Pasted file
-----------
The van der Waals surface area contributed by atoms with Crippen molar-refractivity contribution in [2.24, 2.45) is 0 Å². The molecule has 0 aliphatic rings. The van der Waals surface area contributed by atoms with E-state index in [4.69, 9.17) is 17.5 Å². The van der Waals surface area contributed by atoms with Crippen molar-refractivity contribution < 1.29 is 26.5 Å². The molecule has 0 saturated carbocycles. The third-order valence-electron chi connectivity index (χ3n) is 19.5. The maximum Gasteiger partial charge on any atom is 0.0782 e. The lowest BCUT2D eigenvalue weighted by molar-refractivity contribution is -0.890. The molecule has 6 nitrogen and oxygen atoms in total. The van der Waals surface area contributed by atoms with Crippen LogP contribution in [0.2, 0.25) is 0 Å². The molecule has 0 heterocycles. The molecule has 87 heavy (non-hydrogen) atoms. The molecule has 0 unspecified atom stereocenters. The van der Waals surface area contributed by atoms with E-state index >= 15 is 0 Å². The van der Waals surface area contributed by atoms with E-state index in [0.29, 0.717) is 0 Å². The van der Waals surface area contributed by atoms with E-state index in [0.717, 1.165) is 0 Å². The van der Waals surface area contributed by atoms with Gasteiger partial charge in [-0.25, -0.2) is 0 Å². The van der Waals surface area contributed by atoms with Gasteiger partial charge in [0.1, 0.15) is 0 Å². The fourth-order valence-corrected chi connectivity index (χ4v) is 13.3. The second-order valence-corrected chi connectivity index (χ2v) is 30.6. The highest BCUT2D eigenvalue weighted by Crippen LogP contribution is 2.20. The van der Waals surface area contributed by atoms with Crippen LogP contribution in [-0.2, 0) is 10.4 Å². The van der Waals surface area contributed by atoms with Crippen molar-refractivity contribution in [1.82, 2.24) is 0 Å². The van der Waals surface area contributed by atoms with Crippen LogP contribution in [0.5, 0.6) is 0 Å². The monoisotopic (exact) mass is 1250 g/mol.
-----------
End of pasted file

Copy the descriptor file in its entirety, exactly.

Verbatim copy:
The van der Waals surface area contributed by atoms with Crippen molar-refractivity contribution in [2.24, 2.45) is 0 Å². The molecule has 0 aliphatic rings. The van der Waals surface area contributed by atoms with E-state index in [4.69, 9.17) is 17.5 Å². The van der Waals surface area contributed by atoms with Crippen molar-refractivity contribution < 1.29 is 26.5 Å². The molecule has 0 saturated carbocycles. The third-order valence-electron chi connectivity index (χ3n) is 19.5. The maximum Gasteiger partial charge on any atom is 0.0782 e. The lowest BCUT2D eigenvalue weighted by molar-refractivity contribution is -0.890. The molecule has 6 nitrogen and oxygen atoms in total. The van der Waals surface area contributed by atoms with Crippen LogP contribution in [0.2, 0.25) is 0 Å². The molecule has 0 heterocycles. The molecule has 87 heavy (non-hydrogen) atoms. The molecule has 0 unspecified atom stereocenters. The van der Waals surface area contributed by atoms with E-state index >= 15 is 0 Å². The van der Waals surface area contributed by atoms with E-state index in [0.29, 0.717) is 0 Å². The van der Waals surface area contributed by atoms with E-state index in [0.717, 1.165) is 0 Å². The van der Waals surface area contributed by atoms with Gasteiger partial charge in [-0.25, -0.2) is 0 Å². The van der Waals surface area contributed by atoms with Gasteiger partial charge in [0.1, 0.15) is 0 Å². The fourth-order valence-corrected chi connectivity index (χ4v) is 13.3. The second-order valence-corrected chi connectivity index (χ2v) is 30.6. The highest BCUT2D eigenvalue weighted by Crippen LogP contribution is 2.20. The van der Waals surface area contributed by atoms with Crippen LogP contribution in [-0.2, 0) is 10.4 Å². The van der Waals surface area contributed by atoms with Crippen molar-refractivity contribution in [1.82, 2.24) is 0 Å². The van der Waals surface area contributed by atoms with Crippen LogP contribution in [0.5, 0.6) is 0 Å². The monoisotopic (exact) mass is 1250 g/mol.